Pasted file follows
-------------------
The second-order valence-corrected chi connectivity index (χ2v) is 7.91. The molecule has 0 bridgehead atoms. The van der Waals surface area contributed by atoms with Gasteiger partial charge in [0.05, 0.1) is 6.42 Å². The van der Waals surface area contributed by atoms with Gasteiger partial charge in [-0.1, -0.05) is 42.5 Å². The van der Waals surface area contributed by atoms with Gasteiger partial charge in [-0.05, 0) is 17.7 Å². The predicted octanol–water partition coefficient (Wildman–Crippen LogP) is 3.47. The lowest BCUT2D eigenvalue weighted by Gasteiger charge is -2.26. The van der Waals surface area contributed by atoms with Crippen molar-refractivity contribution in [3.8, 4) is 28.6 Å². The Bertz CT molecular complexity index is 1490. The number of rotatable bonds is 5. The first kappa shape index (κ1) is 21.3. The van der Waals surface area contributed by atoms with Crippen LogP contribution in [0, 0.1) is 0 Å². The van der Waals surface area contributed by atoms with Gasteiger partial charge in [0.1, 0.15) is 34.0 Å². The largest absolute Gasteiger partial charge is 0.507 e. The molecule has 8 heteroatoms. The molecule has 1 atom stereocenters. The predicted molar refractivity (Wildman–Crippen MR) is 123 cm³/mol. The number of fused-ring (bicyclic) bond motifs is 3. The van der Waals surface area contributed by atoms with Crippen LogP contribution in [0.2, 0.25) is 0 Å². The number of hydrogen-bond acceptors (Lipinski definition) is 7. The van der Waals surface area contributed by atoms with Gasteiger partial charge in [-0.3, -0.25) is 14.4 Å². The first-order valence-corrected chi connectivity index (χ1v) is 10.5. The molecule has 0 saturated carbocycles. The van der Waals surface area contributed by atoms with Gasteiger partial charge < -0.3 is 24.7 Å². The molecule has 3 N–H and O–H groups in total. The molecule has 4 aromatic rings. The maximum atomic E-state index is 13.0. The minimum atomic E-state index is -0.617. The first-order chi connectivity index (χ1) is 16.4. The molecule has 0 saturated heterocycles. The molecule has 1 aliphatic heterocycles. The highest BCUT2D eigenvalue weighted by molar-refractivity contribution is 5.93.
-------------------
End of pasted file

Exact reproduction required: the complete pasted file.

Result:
The second-order valence-corrected chi connectivity index (χ2v) is 7.91. The molecule has 0 bridgehead atoms. The van der Waals surface area contributed by atoms with Gasteiger partial charge in [0.05, 0.1) is 6.42 Å². The van der Waals surface area contributed by atoms with Gasteiger partial charge in [-0.1, -0.05) is 42.5 Å². The van der Waals surface area contributed by atoms with Gasteiger partial charge in [-0.05, 0) is 17.7 Å². The predicted octanol–water partition coefficient (Wildman–Crippen LogP) is 3.47. The lowest BCUT2D eigenvalue weighted by Gasteiger charge is -2.26. The van der Waals surface area contributed by atoms with Crippen molar-refractivity contribution in [3.8, 4) is 28.6 Å². The Bertz CT molecular complexity index is 1490. The number of rotatable bonds is 5. The first kappa shape index (κ1) is 21.3. The van der Waals surface area contributed by atoms with Crippen LogP contribution in [0, 0.1) is 0 Å². The van der Waals surface area contributed by atoms with Gasteiger partial charge in [0.1, 0.15) is 34.0 Å². The largest absolute Gasteiger partial charge is 0.507 e. The molecule has 8 heteroatoms. The molecule has 1 atom stereocenters. The predicted molar refractivity (Wildman–Crippen MR) is 123 cm³/mol. The number of fused-ring (bicyclic) bond motifs is 3. The van der Waals surface area contributed by atoms with Crippen LogP contribution in [0.2, 0.25) is 0 Å². The number of hydrogen-bond acceptors (Lipinski definition) is 7. The van der Waals surface area contributed by atoms with Gasteiger partial charge in [-0.3, -0.25) is 14.4 Å². The first-order valence-corrected chi connectivity index (χ1v) is 10.5. The molecule has 0 saturated carbocycles. The van der Waals surface area contributed by atoms with Gasteiger partial charge < -0.3 is 24.7 Å². The molecule has 3 N–H and O–H groups in total. The molecule has 4 aromatic rings. The maximum atomic E-state index is 13.0. The minimum atomic E-state index is -0.617. The first-order chi connectivity index (χ1) is 16.4. The molecule has 0 saturated heterocycles. The molecule has 1 aliphatic heterocycles. The highest BCUT2D eigenvalue weighted by molar-refractivity contribution is 5.93.